A very common question to have when approaching really any polytheistic religion is how to set up an altar or shrine. But first, it’s important to note that Gaelic Polytheism does not require an altar or shrine. Historically, the Gaelic people didn’t have altars or shrines in their homes to specific deities, spirits, or entities. There were sacred places for sure (like the Well at Kildare comes immediately to mind), but it seems that offerings were left outside for the most part–if offerings were given at all.
The concept of having an altar or shrine is entirely a modern implementation to the Gaelic Polytheism religion. And that’s fine! I have an altar and shrine, because I find it meaningful. But I just want to point out that it isn’t necessary.
Now that I gave that preface, let’s talk about what an altar and shrine even are. Then, how to set up an altar. Lastly, I’ll link to some tips and examples of shrines that may be useful.
So what’s an altar and what’s a shrine?
The terms “altar” and “shrine” get interchanged quite a lot in the polytheist, pagan, and witchcraft communities. However, there are definition differences between the words.
The word “altar” typically refers to a religious work space. For example, in Roman Catholicism the “altar” is where communion is prepared by the priest. Meanwhile, the word “shrine” refers to a structure or space that is made sacred to a deity, spirit, or other entity.
I personally tend to view “altar” as where I do magic work, where “shrines” are where my deities reside. (You can read another person’s opinion on shrines vs. altars here.)
The reason the two words are interchangeable is mostly due to how the two can share space. I personally have a space that is both sacred to my deities but is also where I perform magic. So is it an altar or shrine? I just call it both.
What should you call your area? That’s entirely up to you. I know people who call their religious space an altar that never perform magic, so don’t worry if you’re more comfortable with that term.
So how to make one?
Since there isn’t a “historical” model to copy from, altars and shrines in Gaelic Polytheism can range in appearances. At the core, an altar and/or shrine should serve you, and possibly also any entities you honor.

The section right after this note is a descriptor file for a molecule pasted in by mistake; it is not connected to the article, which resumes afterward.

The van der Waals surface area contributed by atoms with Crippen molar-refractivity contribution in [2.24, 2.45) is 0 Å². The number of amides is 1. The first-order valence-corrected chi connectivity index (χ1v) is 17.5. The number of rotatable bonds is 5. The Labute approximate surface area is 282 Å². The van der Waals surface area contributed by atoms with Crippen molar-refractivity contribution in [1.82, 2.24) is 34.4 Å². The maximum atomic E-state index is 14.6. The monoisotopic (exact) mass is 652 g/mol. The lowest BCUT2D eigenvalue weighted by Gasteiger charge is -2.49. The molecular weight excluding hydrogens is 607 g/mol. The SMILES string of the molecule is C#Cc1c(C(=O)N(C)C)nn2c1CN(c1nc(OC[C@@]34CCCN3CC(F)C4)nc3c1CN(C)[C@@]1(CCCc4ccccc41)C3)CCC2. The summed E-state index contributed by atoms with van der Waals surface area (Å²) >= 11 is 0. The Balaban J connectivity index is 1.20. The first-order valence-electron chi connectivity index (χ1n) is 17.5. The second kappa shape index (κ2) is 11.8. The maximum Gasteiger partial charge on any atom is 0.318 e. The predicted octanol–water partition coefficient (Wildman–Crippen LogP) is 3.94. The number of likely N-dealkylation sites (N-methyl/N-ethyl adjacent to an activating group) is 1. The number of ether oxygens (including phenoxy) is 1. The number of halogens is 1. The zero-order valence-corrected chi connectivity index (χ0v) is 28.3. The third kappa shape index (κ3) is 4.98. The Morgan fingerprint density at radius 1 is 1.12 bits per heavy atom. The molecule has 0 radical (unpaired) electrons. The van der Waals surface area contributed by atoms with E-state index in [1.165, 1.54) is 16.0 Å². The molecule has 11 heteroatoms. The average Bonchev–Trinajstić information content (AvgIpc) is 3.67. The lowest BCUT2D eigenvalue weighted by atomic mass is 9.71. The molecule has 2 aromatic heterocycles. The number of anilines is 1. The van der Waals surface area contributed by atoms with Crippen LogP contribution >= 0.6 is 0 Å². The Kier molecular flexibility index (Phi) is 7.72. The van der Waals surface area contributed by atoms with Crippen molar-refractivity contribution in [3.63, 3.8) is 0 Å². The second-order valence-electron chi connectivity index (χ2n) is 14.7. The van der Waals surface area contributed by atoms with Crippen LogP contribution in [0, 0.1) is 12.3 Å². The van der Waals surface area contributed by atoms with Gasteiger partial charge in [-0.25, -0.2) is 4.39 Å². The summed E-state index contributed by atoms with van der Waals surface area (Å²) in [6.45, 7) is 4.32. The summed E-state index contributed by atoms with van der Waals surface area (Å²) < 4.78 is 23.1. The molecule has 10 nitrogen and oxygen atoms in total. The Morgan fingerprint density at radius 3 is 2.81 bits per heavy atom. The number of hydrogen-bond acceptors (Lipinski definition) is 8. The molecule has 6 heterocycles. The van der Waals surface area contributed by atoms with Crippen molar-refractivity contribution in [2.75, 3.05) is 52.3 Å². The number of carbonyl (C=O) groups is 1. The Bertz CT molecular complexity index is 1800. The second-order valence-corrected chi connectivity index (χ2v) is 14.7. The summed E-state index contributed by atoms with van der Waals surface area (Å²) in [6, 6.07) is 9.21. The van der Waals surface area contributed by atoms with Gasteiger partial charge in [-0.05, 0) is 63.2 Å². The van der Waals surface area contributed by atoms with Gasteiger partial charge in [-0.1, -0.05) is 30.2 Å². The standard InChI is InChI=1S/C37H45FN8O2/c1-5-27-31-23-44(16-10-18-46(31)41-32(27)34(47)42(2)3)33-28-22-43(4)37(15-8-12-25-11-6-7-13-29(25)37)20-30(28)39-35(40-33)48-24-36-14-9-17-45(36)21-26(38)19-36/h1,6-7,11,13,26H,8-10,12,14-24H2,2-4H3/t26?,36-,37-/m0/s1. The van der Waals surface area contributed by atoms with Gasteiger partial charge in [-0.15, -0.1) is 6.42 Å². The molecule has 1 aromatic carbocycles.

Ask yourself the following things: what is the purpose of the space you wish to create? Do you work with any entities? Do you want to leave offerings? Do you want to work magic? How much space do you have to work with? Where will the area be? What is your budget for supplies like?
Here are some hypothetical examples of what a Gaelic Polytheist altar and shrine may look like:
Frisk is a very minimalist person living in a small apartment. They decided to set up an altar so they had a place to say prayers to the Gaelic deities and spirits. Keeping things simple, they have a bowl for offerings and a candle to light.
Lara routinely prays to several deities as well as honoring a local river spirit. She has a huge bookshelf where she dedicates a part of each shelf to these entities. Each entity has their own candle, offering dish, and trinkets. She also stores all her magic supplies on this shelf, as well as books she finds important to her religion.
Steve loves to incorporate technology into his religion, so he decided to set up a virtual shrine on a website to his deity. He routinely posts sourced art, self-made poetry, and other virtual offerings to the website.
As you can see, there are many ways to make an altar and/or shrine!
Here are some examples from real-life Gaelic Polytheists:
- Allec Guire’s Shrine
- Anna Zollinger of The Rosewood Hearth’s Shrine Room and Year of Shrines
- Bearded Boggan’s Altar
- Eddie Marsson’s Altar Pic
- Huri Hampton’s Manannán Shrine
- Mrs.K’s First Kitchen Altar
- Mrs.K’s General Altar with an Imbolc Theme
- Mrs.K’s Winter Themed Altars
Under resources, we also have an entire section dedicated to eShrines.